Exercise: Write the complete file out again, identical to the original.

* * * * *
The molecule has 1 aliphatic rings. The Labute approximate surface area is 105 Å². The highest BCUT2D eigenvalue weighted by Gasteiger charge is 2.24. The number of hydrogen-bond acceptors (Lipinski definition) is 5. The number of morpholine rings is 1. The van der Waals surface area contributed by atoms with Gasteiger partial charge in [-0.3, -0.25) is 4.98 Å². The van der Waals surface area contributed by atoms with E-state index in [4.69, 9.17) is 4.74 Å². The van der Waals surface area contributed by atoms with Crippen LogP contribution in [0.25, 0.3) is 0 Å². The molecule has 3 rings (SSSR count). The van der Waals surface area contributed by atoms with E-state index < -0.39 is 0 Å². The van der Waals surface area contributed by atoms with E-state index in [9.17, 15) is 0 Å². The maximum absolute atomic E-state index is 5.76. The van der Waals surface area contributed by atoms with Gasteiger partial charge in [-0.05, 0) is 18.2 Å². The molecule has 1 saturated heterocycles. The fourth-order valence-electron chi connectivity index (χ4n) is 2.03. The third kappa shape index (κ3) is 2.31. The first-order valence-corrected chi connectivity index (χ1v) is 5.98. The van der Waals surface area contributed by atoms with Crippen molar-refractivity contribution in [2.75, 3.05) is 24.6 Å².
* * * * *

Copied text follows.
The molecule has 1 aliphatic rings. The Labute approximate surface area is 105 Å². The highest BCUT2D eigenvalue weighted by Gasteiger charge is 2.24. The number of hydrogen-bond acceptors (Lipinski definition) is 5. The number of morpholine rings is 1. The van der Waals surface area contributed by atoms with Gasteiger partial charge in [-0.3, -0.25) is 4.98 Å². The van der Waals surface area contributed by atoms with E-state index in [4.69, 9.17) is 4.74 Å². The van der Waals surface area contributed by atoms with Crippen LogP contribution in [0.25, 0.3) is 0 Å². The molecule has 3 rings (SSSR count). The van der Waals surface area contributed by atoms with E-state index < -0.39 is 0 Å². The van der Waals surface area contributed by atoms with E-state index in [9.17, 15) is 0 Å². The maximum absolute atomic E-state index is 5.76. The van der Waals surface area contributed by atoms with Gasteiger partial charge in [-0.05, 0) is 18.2 Å². The molecule has 1 saturated heterocycles. The fourth-order valence-electron chi connectivity index (χ4n) is 2.03. The third kappa shape index (κ3) is 2.31. The first-order valence-corrected chi connectivity index (χ1v) is 5.98. The van der Waals surface area contributed by atoms with Crippen molar-refractivity contribution in [2.75, 3.05) is 24.6 Å².